THE appreciation of distributional error in the measurement of complex microscopical objects has led in recent years to the development of scanning methods of photometry and the two – wave-length method of microspectrophotometry. The two – wave-length method has been used successfully in a number of laboratories since its inception by Ornstein1 and its elaboration by Patau2. It is based on an empirical correction for distributional error derived from transmission readings of the entire object taken with two wave-lengths which have been pre-determined to give true absorbances in the ratio of 1 : 2 for the chromophore being measured. The successful application of the method depends on the spectral characteristics of the chromophore, and on the presence in the object of suitable areas in which the chromophore is randomly distributed and can be measured for the selection of appropriate wavelengths. Three types of material will not meet these requirements. They are objects without homogeneous portions, objects in which more than one independent chromophore is present, and objects in which the chromophore has too flat an absorption spectrum to supply the necessary ratio.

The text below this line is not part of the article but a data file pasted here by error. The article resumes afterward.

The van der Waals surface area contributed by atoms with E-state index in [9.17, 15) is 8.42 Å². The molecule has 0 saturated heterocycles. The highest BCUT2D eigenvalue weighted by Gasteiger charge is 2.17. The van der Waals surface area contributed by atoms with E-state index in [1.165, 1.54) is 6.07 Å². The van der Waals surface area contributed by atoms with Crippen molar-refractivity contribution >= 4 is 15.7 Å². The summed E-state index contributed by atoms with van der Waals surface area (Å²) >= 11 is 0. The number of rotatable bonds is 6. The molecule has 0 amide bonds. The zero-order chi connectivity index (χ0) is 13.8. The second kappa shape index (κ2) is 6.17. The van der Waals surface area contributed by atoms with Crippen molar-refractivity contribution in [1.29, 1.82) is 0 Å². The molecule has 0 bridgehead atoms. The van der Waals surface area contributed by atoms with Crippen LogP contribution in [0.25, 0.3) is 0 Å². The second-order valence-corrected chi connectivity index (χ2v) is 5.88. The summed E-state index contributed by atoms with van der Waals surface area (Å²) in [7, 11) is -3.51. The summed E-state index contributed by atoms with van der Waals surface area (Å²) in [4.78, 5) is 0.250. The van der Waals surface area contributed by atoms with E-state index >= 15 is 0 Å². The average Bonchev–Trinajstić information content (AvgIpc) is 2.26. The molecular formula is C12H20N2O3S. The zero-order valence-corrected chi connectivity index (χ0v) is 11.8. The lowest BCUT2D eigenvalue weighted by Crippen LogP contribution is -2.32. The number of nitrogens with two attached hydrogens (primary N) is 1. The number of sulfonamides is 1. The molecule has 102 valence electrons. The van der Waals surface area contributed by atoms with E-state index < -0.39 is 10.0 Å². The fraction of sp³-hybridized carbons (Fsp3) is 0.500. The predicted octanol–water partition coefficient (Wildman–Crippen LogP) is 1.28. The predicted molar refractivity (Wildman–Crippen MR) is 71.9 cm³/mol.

Ornstein, L., Lab. Invest., 1, 250 (1952).
Patau, K., Chromosoma, 2, 341 (1952).
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MENDELSOHN, M. Photographic Densitometry with the Two - Wave-length Method. Nature 180, 1408 (1957). https://doi.org/10.1038/1801408a0
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